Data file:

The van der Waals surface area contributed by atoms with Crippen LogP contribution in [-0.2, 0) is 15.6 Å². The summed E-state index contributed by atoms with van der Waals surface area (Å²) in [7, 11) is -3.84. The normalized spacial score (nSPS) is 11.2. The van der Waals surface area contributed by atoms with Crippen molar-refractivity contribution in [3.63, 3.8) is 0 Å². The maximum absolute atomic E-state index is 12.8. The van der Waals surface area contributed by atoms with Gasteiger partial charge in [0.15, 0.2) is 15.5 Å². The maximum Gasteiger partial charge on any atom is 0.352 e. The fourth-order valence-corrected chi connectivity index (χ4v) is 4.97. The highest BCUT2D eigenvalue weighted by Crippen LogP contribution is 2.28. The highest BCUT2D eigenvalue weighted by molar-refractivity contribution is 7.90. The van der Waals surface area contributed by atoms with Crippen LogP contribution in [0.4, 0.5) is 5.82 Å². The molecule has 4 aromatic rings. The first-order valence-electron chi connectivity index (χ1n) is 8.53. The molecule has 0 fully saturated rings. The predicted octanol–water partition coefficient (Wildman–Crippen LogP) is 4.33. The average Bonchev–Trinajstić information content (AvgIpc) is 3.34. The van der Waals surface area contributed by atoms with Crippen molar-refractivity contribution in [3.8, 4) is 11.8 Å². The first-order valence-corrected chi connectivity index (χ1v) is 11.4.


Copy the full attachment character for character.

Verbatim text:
The van der Waals surface area contributed by atoms with Crippen LogP contribution in [-0.2, 0) is 15.6 Å². The summed E-state index contributed by atoms with van der Waals surface area (Å²) in [7, 11) is -3.84. The normalized spacial score (nSPS) is 11.2. The van der Waals surface area contributed by atoms with Crippen molar-refractivity contribution in [3.63, 3.8) is 0 Å². The maximum absolute atomic E-state index is 12.8. The van der Waals surface area contributed by atoms with Gasteiger partial charge in [0.15, 0.2) is 15.5 Å². The maximum Gasteiger partial charge on any atom is 0.352 e. The fourth-order valence-corrected chi connectivity index (χ4v) is 4.97. The highest BCUT2D eigenvalue weighted by Crippen LogP contribution is 2.28. The highest BCUT2D eigenvalue weighted by molar-refractivity contribution is 7.90. The van der Waals surface area contributed by atoms with Crippen LogP contribution in [0.4, 0.5) is 5.82 Å². The molecule has 4 aromatic rings. The first-order valence-electron chi connectivity index (χ1n) is 8.53. The molecule has 0 fully saturated rings. The predicted octanol–water partition coefficient (Wildman–Crippen LogP) is 4.33. The average Bonchev–Trinajstić information content (AvgIpc) is 3.34. The van der Waals surface area contributed by atoms with Crippen molar-refractivity contribution in [3.8, 4) is 11.8 Å². The first-order valence-corrected chi connectivity index (χ1v) is 11.4.